Why all the swimming ties in the Olympics

Posted to Statistics  |  Tags: ,  |  Nathan Yau

As the Olympics are all about reaching peak physical potential, it shouldn’t surprise that a lot of races are close, but there’s been a good number of ties this year. The measurement system allows for precision up to the millionth of a second. So what gives? Timothy Burke for Deadspin provides the explanation.

In a 50 meter Olympic pool, at the current men’s world record 50m pace, a thousandth-of-a-second constitutes 2.39 millimeters of travel. FINA pool dimension regulations allow a tolerance of 3 centimeters in each lane, more than ten times that amount. Could you time swimmers to a thousandth-of-a-second? Sure, but you couldn’t guarantee the winning swimmer didn’t have a thousandth-of-a-second-shorter course to swim.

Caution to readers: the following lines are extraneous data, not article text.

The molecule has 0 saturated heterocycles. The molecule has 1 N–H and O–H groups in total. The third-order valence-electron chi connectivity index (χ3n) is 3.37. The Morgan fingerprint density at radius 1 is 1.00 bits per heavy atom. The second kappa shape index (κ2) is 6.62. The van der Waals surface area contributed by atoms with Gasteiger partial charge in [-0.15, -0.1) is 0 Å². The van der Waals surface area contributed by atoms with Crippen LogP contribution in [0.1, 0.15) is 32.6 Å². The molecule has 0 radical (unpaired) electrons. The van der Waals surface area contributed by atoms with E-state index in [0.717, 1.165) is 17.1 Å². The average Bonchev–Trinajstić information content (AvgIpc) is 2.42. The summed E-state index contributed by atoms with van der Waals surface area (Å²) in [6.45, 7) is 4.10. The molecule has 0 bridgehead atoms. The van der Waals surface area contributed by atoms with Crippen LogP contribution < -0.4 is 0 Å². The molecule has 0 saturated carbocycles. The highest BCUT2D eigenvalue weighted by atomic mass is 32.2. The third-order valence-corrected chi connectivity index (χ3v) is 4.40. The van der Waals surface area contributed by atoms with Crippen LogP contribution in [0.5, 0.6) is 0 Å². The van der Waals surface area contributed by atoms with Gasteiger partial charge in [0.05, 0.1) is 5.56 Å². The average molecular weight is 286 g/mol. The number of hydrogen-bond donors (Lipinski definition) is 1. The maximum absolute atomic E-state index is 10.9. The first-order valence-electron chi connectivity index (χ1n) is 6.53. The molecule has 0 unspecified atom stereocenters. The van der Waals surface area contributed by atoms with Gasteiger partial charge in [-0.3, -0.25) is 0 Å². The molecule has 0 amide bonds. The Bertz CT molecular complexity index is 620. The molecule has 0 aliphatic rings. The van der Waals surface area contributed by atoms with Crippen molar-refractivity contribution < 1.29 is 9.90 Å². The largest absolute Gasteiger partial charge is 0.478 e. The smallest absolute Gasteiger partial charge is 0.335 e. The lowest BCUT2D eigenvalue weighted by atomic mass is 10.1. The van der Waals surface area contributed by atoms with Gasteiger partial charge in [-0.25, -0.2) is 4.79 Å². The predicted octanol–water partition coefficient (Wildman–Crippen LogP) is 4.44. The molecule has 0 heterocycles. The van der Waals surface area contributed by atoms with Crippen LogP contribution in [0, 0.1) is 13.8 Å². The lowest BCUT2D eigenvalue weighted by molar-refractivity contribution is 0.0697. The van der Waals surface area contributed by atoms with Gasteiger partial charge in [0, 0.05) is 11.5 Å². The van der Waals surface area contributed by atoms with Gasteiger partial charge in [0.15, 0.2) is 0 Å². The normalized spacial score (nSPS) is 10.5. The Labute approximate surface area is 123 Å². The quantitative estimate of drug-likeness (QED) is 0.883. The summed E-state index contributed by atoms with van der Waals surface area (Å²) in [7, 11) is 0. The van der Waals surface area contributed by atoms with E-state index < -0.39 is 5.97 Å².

Always consider the bottlenecks.

Favorites

Real Chart Rules to Follow

There are rules—usually for specific chart types meant to be read in a specific way—that you shouldn’t break. When they are, everyone loses. This is that small handful.

Shifting Incomes for American Jobs

For various occupations, the difference between the person who makes the most and the one who makes the least can be significant.

Years You Have Left to Live, Probably

The individual data points of life are much less predictable than the average. Here’s a simulation that shows you how much time is left on the clock.

The Best Data Visualization Projects of 2011

I almost didn’t make a best-of list this year, but as I clicked through the year’s post, it was hard …